Homebuilder stocks took a tumble after an analyst said there was little reason to believe they would have profits before 2011.
Why is the housing market still so depressed with little hope of turnaround? There’s a tax credit for buying a new home as a primary residence. Mortgage rates are low. But there are still a large number of foreclosures and little reason to believe that this stream will narrow.
High unemployment rates and little prospect of sustained economic growth means that comparatively few people are in a position to buy homes.
NEW YORK — Shares of U.S. homebuilders slid Monday after an analyst cut his estimates on several companies and said most in the industry won’t turn a small profit until late 2011.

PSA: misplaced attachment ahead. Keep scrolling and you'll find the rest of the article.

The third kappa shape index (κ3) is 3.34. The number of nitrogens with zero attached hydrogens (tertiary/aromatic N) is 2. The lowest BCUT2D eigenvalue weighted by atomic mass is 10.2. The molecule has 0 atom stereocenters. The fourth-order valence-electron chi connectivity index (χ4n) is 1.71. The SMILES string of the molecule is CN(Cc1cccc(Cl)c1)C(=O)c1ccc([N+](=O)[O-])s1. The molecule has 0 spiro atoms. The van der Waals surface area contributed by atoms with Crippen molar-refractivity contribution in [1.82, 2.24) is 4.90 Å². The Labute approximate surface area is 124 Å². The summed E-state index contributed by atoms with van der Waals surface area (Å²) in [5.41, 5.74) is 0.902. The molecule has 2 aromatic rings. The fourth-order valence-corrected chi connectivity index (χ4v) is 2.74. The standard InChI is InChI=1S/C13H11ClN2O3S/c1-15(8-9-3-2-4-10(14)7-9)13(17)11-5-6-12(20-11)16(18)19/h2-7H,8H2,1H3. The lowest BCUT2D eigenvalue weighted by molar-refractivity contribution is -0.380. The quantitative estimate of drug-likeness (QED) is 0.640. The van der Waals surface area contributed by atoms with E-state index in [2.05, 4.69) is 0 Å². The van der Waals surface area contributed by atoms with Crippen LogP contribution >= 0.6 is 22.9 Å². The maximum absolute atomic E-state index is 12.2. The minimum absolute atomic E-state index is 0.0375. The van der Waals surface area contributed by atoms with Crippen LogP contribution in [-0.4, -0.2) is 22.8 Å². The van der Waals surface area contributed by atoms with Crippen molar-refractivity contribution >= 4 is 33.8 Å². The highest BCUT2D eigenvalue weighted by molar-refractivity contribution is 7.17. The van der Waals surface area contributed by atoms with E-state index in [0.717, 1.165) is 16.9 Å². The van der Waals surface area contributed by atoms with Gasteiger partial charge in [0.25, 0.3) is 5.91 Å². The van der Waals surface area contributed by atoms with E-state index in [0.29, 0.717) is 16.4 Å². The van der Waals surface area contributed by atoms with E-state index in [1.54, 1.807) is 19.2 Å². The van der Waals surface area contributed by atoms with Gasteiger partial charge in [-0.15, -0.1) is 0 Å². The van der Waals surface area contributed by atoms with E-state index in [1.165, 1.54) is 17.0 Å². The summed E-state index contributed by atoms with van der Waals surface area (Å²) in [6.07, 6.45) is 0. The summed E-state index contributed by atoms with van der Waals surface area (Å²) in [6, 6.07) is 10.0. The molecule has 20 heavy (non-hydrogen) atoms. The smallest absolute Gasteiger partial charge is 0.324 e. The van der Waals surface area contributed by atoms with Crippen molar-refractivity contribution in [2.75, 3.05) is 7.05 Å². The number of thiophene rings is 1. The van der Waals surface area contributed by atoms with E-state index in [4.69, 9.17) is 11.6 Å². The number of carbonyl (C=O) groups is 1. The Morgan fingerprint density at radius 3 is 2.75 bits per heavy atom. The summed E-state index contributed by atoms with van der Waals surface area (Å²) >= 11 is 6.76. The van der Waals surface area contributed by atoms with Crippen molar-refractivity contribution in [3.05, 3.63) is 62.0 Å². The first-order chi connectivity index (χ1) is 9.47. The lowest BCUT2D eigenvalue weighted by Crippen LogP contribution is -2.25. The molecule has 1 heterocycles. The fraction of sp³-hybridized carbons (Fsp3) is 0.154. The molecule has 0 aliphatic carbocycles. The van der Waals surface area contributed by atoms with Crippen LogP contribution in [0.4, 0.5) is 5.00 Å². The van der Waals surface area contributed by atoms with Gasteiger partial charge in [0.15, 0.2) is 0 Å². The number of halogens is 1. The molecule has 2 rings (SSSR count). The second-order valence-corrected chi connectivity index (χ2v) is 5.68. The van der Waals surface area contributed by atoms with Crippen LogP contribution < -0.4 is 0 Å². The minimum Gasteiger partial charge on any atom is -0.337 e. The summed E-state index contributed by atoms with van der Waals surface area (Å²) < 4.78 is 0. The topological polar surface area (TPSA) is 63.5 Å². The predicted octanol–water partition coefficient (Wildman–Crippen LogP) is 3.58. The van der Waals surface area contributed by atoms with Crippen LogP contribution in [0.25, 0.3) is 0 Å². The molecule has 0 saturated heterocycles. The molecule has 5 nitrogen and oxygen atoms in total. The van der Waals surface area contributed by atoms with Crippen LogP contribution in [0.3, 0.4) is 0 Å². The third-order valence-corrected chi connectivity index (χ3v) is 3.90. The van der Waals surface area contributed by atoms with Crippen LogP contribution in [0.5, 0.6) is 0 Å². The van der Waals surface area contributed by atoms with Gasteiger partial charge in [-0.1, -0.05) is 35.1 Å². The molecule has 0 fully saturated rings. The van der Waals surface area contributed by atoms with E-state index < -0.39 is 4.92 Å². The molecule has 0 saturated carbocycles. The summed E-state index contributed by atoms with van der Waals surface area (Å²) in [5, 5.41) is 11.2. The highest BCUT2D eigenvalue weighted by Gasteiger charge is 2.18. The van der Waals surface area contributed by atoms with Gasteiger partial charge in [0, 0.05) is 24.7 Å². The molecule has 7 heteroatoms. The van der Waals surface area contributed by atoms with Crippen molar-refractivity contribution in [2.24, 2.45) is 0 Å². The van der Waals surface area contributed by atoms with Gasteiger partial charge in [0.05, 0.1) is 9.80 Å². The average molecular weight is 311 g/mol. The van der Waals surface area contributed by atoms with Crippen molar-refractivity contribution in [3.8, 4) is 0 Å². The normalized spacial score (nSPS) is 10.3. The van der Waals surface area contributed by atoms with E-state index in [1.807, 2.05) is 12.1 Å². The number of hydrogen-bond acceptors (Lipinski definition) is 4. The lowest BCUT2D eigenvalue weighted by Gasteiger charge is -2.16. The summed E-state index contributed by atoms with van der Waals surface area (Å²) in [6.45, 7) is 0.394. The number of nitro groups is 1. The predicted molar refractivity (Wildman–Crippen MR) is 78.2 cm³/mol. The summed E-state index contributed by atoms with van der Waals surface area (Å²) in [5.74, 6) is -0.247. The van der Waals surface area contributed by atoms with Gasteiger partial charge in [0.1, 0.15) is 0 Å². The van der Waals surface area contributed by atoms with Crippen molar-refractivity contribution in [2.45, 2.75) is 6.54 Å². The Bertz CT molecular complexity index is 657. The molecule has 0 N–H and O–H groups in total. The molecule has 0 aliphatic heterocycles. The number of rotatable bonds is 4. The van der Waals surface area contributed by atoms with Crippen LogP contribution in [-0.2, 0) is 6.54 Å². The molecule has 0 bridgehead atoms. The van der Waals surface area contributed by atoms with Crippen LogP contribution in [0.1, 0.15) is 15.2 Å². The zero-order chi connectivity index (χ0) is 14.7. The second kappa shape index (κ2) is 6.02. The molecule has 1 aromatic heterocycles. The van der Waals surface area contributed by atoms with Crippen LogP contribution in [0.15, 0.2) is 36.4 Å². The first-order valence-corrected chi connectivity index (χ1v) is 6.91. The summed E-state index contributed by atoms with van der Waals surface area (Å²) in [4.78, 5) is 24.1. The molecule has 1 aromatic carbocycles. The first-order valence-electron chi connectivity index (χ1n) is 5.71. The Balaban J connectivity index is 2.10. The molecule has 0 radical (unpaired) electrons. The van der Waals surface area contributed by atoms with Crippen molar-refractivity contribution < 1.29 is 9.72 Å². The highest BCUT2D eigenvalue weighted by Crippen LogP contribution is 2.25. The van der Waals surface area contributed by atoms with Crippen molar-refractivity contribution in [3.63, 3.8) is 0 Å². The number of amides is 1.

Deutsche Bank analyst Nishu Sood said he expects the housing market to remain weak as benefits from a federal tax credit disappear, unemployment continues to rise and the housing supply grows on a jump in foreclosures. Mortgage rates will also rise when the Federal Reserve stops buying mortgage-backed securities, he said.
To prop up the housing market and help the economy recover from the worst recession since the 1930s, the Federal Reserve has been engaged in an extraordinary level of support, spending $1.25 trillion on mortgage-backed securities, which has driven down rates on home loans.